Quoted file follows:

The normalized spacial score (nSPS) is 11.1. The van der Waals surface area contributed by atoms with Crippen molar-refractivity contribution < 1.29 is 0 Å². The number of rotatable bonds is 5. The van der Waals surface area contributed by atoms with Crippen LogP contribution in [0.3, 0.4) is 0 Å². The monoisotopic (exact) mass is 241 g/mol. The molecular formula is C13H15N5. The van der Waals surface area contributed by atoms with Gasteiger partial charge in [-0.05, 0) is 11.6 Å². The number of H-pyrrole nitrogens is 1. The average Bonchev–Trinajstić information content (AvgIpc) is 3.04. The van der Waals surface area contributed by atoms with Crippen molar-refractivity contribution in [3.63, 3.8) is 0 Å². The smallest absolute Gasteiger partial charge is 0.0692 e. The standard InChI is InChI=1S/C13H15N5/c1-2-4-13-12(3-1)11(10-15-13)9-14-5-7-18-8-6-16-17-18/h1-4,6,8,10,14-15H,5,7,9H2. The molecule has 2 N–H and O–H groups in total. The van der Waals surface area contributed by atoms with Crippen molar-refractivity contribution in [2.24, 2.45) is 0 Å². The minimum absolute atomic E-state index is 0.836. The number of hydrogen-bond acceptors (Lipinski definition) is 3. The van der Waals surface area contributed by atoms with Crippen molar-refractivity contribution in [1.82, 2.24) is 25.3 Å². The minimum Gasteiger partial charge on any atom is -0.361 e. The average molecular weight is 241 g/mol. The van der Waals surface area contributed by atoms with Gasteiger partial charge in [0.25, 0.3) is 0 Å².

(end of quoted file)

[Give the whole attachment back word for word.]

The normalized spacial score (nSPS) is 11.1. The van der Waals surface area contributed by atoms with Crippen molar-refractivity contribution < 1.29 is 0 Å². The number of rotatable bonds is 5. The van der Waals surface area contributed by atoms with Crippen LogP contribution in [0.3, 0.4) is 0 Å². The monoisotopic (exact) mass is 241 g/mol. The molecular formula is C13H15N5. The van der Waals surface area contributed by atoms with Gasteiger partial charge in [-0.05, 0) is 11.6 Å². The number of H-pyrrole nitrogens is 1. The average Bonchev–Trinajstić information content (AvgIpc) is 3.04. The van der Waals surface area contributed by atoms with Crippen molar-refractivity contribution in [3.63, 3.8) is 0 Å². The smallest absolute Gasteiger partial charge is 0.0692 e. The standard InChI is InChI=1S/C13H15N5/c1-2-4-13-12(3-1)11(10-15-13)9-14-5-7-18-8-6-16-17-18/h1-4,6,8,10,14-15H,5,7,9H2. The molecule has 2 N–H and O–H groups in total. The van der Waals surface area contributed by atoms with Crippen molar-refractivity contribution in [2.24, 2.45) is 0 Å². The minimum absolute atomic E-state index is 0.836. The number of hydrogen-bond acceptors (Lipinski definition) is 3. The van der Waals surface area contributed by atoms with Crippen molar-refractivity contribution in [1.82, 2.24) is 25.3 Å². The minimum Gasteiger partial charge on any atom is -0.361 e. The average molecular weight is 241 g/mol. The van der Waals surface area contributed by atoms with Gasteiger partial charge in [0.25, 0.3) is 0 Å².